Behind the hesitations on pensions, Emmanuel Macron, the president who risked sacrificing the young for the benefit of the old?

Emmanuel Macron during a visit to the Alister training center in Mulhouse, April 12, 2022.

Emmanuel Macron during a visit to the Alister training center in Mulhouse, April 12, 2022.

©Ludovic MARIN / AFP


Is retirement at 65 (now 64?) Nothing more than an electoral totem relatively uncorrelated from the reality of the financial stakes of the French social system?

Atlantico: In the campaign for the second round, Emmanuel Macron opened the doors to retirement at 64 instead of 65, or even a referendum on the subject. Is this a sign that this measure is more of an electoral totem than a real economic necessity?

Marc de Basquiat: In the first round, the president-candidate’s strategy was simple: to resume as much as possible the program of his 2 most dangerous candidateth turn, namely Valérie Pécresse, to drain her electorate. This maneuver succeeded beyond all hope. The pension at 65 was part of the package. Two days later, a change of foot to consolidate the top marks of the left being able to be enticed by the more “social” posture (translate “economically impracticable”) of Marine Le Pen.

While Valérie Pécresse has boldly taken a demanding stance, in the absence of a more creative proposition that could gain support on the right, Emmanuel Macron runs his campaign as a pure tactician. It would be inappropriate to read more or less spontaneous background analyzes or consolidated convictions in his statements every day. In any case, he is not an economist who will enlighten you on the effectiveness of this little sentence for electoral purposes.

To what extent do reforms aimed at increasing the retirement age have a negative impact on youth employment?

A 2016 European study confirmed in the data an intuitive correlation between the lengthening of the career of seniors and the lower supply of permanent contracts for beginners. The authors summed up their findings in one sentence: “Postponing the retirement of five seniors by one year leads the company to give up hiring a young person.” Of course, it would be absurd to deduce that it is enough to introduce a pension at 50 to reduce unemployment, but one can probably agree with the observation that, against his will, prolonging the career of a worker who eagerly awaits the moment when he can take care of his own seriously. garden, grandchildren’s or volunteer activities is not a good calculation for the company.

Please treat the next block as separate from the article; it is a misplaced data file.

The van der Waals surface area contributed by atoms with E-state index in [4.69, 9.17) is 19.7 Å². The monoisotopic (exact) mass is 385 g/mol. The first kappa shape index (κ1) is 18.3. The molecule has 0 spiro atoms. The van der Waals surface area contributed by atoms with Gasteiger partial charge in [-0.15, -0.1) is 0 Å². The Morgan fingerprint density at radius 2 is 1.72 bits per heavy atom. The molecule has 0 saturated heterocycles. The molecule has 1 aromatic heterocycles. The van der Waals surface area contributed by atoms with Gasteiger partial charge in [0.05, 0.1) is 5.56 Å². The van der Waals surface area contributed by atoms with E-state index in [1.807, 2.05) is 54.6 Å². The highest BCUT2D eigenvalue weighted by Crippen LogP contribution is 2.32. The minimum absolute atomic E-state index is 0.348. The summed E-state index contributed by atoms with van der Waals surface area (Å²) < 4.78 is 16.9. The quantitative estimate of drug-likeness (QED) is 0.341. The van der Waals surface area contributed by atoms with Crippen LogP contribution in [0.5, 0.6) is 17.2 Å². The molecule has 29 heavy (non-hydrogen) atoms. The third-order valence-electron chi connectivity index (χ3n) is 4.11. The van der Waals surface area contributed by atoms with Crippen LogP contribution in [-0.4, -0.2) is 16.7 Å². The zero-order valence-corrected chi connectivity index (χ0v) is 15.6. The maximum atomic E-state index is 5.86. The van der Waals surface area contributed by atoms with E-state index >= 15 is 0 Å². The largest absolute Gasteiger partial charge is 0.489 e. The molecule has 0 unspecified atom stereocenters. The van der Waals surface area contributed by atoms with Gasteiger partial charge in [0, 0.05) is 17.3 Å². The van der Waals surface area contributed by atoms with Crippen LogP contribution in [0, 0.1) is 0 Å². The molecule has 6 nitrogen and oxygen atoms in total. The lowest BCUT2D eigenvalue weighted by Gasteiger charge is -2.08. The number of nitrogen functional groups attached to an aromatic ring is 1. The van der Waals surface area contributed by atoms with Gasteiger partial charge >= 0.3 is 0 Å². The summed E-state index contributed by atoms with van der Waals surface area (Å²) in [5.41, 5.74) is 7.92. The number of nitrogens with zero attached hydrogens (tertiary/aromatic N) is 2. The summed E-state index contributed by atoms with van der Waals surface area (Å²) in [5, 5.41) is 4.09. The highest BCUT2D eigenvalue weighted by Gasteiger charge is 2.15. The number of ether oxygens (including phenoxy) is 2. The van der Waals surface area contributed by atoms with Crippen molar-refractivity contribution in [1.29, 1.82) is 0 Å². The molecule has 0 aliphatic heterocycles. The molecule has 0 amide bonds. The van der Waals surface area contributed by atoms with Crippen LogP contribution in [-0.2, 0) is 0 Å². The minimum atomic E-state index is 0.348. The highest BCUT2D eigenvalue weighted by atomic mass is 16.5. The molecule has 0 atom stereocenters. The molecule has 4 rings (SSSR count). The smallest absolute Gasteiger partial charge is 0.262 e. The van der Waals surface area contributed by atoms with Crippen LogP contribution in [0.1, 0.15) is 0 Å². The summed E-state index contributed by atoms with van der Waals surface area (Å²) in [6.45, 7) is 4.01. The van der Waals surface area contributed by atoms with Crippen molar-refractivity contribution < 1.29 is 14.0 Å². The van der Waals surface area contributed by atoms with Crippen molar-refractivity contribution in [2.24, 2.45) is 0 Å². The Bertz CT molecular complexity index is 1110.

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Conversely – and the success of the apprenticeship testifies to it – quickly integrating young people into the company has only advantages: for the young person, for the company and for society as a whole. Therefore, forcing companies by law to devote more and more of their payroll to taking in seniors who are just thinking of moving on to something else has no microeconomic relevance.

Politicians tend to stick to the strictly budgetary point of view, counting the billions saved on pensions versus those accumulated in contributions, but this is a partial analysis. An economist is also interested in the dynamics of individuals: unmotivated elderly and frustrated young people. As always, the choice of a policy has several – often contradictory – effects, the overall result of which is difficult to predict. In an election citation contest, it goes without saying that each candidate chooses a topic and beats without nuance. Caricature versus caricature …